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Utility bills four times what they were - help!

(13 Posts)
BlogOnTheTyne Fri 07-Feb-14 10:52:32

How can I drastically reduce our utility bills, which have increased fourfold in the last few years? I am with EDF and my current yearly bill for both gas and electricity together is around �2,300 a year when it used to be �600 a year.

Would changing providers help or are they all just as bad? I know there's been loads in the media about this but really need to get to grips with it now.

chemenger Fri 07-Feb-14 10:58:11

Check that you are not in credit with them (I'm assuming you pay by direct debit). We discovered we were £1900 in credit to EDF, which they put down to a couple of estimated readings! I'm assuming they based every estimate on our maximum consumption rather than an average. They found it very difficult to understand that they should reduce our direct debit when we uncovered how much they owed us, they firmly believe dds can only be increased, whatever the circumstances!.

BlogOnTheTyne Fri 07-Feb-14 12:46:49

Chemenger, I don't pay by direct debit - just pay the quarterly bill as it comes in. The last horrendous bill (which I haven't yet paid) was for �850 (Nov to Jan) and was readings that EDF had taken, not estimates. There's nothing on the bill to say that I'm in credit.

Is there a different company that are now known to have lower rates or is EDF one of the better ones already?

specialsubject Fri 07-Feb-14 12:49:11

have you done a comparison? no one company has lower rates, it is personal to your usage pattern.
why don't you pay by direct debit? Cheapest way?
has anyone checked your meters?
have you raised a complaint with EDF to get this sorted?

It will depend on your tariff. It is normally cheaper to pay by monthly direct debit and run the account online. I am in the process of switching to EDF on a fixed tariff as it was one of the cheapest options in my area. Go on price comparison websites with your actual annual usage (your current provider should be able to give you those figures) and you can see if there are cheaper options. I check every year and swap to a cheaper deal. Ask EDF if there is a better tariff for you too.

P.s. Prices have risen a lot but it will depend on your usage too e.g. How often your heating/hot water is on/ what your thermostat is set to, etc.

RandomMess Sun 09-Feb-14 17:29:12

Utility Warehouse is very good, they don't advertise so save millions and therefore can offer inexpensive fuel tarriffs.

No I don't work for them!!

https://www.utilitywarehouse.co.uk/

Certainly worth getting a quote from them and checking out comparison websites.

Always have a look round at other providers as soon as your bills appear to be going up (which can't be explained by seasonal use). You will definitely save if you do. It's worth the bit of hassle to switch.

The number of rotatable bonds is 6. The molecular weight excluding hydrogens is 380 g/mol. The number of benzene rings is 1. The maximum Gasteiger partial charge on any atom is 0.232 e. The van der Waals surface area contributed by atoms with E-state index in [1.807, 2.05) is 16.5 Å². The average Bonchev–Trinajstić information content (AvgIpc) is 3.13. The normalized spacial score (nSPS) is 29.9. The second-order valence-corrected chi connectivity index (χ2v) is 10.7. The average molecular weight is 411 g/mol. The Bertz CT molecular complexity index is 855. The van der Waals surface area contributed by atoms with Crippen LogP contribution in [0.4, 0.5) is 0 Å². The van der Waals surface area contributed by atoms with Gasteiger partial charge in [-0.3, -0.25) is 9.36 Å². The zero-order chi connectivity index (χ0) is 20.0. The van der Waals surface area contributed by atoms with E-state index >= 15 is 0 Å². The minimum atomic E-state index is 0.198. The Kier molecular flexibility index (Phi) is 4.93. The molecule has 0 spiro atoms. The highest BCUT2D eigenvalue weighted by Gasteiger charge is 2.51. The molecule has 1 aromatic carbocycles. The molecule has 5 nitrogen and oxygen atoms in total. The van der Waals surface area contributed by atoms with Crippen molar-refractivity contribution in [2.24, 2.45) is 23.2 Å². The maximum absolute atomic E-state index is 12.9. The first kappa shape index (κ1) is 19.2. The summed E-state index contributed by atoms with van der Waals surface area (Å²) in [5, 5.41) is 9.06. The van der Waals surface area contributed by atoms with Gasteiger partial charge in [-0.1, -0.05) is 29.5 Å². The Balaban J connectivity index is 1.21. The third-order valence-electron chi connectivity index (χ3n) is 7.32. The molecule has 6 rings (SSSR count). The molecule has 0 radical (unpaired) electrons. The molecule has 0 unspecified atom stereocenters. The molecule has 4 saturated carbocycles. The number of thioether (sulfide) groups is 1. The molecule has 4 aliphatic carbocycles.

And switch to direct debit so you get no nasty shocks. It also works out cheaper.

Has your usage actually gone up, or just the cost? Ask to see usage charts for the past few years.

BrownSauceSandwich Wed 12-Feb-14 19:40:59

That's a hell of a bill. Totally agree that you should consider paying by DD. you should definitely shop around... There are NO prizes for loyalty! And then you need to consider reducing your consumption. How big is your house? Shut the internal doors and only heat the rooms you're in, replace all light bulbs with low energy ones, switch the microwave off at the wall if it has one of those dratted LED clocks on it, dry clothes outside as far as possible (maybe not tonight, though!), use insulating tape around door frames, chimney balloon (or bin bag full of loft insulation) in unused chimney, showers instead of baths, turn down thermostats, wash clothes at 30degC, rationalise central heating timings, lag the hot water cylinder, blah, blah, blah... If you own the house, add loft insulation to that list of essentials.

good luck with it!

Impatientismymiddlename Thu 13-Feb-14 13:27:09

United utility was much more expensive than edf for me (£500 per year more expensive).
Different companies charge different rates in different areas, so it's best to go onto a price comparison site and see which company has the lowest priced tariff for your area.
An average family dual fuel bill is around £1400 per year so £2300 is quite a bit above average but not impossible depending on how you consume your fuel. Is the heating and hot water on all of the time? Do you use a lot of electrical appliances all at once? Do you have standard light bulbs? Do you have wall and loft insulation?

Preciousbane Fri 14-Feb-14 09:09:41

How many in your house? we pay about half that but there is only three of us. I read on another thread that heating and hot water are the biggest cost. I switch off lights all the time and nothing is on stand by but the savings are small there. DS has taken to having 20 minute showers so I am going to get out my alarmed food timer and tell him to set it for 10.

tobiasfunke Fri 14-Feb-14 09:23:13

We had energy bills like that- mostly gas. However we live in a very drafty sprawly old farmhouse. We have cut ours by more than a third but we rely on our woodburners in the kitchen and livingroom. We have the heat on only an hour in the morning and an hour at night. Same with the hot water. We also completely shut off the heat to the rooms we don't use and only heat them occasionally. We added top up insulation and sealed up as many drafts as we could -that has made a huge difference.
I dream of a new heat efficient house. I don't think DH will ever move.

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